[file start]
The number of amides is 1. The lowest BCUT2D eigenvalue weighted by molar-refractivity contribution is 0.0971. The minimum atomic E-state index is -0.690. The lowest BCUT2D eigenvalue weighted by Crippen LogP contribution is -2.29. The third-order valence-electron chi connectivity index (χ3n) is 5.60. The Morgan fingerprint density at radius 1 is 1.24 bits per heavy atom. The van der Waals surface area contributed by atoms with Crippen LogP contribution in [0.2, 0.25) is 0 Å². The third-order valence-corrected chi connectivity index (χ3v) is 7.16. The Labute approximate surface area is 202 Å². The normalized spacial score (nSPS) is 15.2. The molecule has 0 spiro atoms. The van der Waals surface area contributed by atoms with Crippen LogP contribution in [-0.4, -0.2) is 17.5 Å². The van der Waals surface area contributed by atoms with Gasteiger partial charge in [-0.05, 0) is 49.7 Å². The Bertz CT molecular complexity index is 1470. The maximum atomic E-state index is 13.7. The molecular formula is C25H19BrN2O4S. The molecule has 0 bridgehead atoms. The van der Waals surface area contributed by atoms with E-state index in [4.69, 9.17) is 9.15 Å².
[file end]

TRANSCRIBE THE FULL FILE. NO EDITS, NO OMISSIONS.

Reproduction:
The number of amides is 1. The lowest BCUT2D eigenvalue weighted by molar-refractivity contribution is 0.0971. The minimum atomic E-state index is -0.690. The lowest BCUT2D eigenvalue weighted by Crippen LogP contribution is -2.29. The third-order valence-electron chi connectivity index (χ3n) is 5.60. The Morgan fingerprint density at radius 1 is 1.24 bits per heavy atom. The van der Waals surface area contributed by atoms with Crippen LogP contribution in [0.2, 0.25) is 0 Å². The third-order valence-corrected chi connectivity index (χ3v) is 7.16. The Labute approximate surface area is 202 Å². The normalized spacial score (nSPS) is 15.2. The molecule has 0 spiro atoms. The van der Waals surface area contributed by atoms with Crippen LogP contribution in [-0.4, -0.2) is 17.5 Å². The van der Waals surface area contributed by atoms with Gasteiger partial charge in [-0.05, 0) is 49.7 Å². The Bertz CT molecular complexity index is 1470. The maximum atomic E-state index is 13.7. The molecular formula is C25H19BrN2O4S. The molecule has 0 bridgehead atoms. The van der Waals surface area contributed by atoms with E-state index in [4.69, 9.17) is 9.15 Å².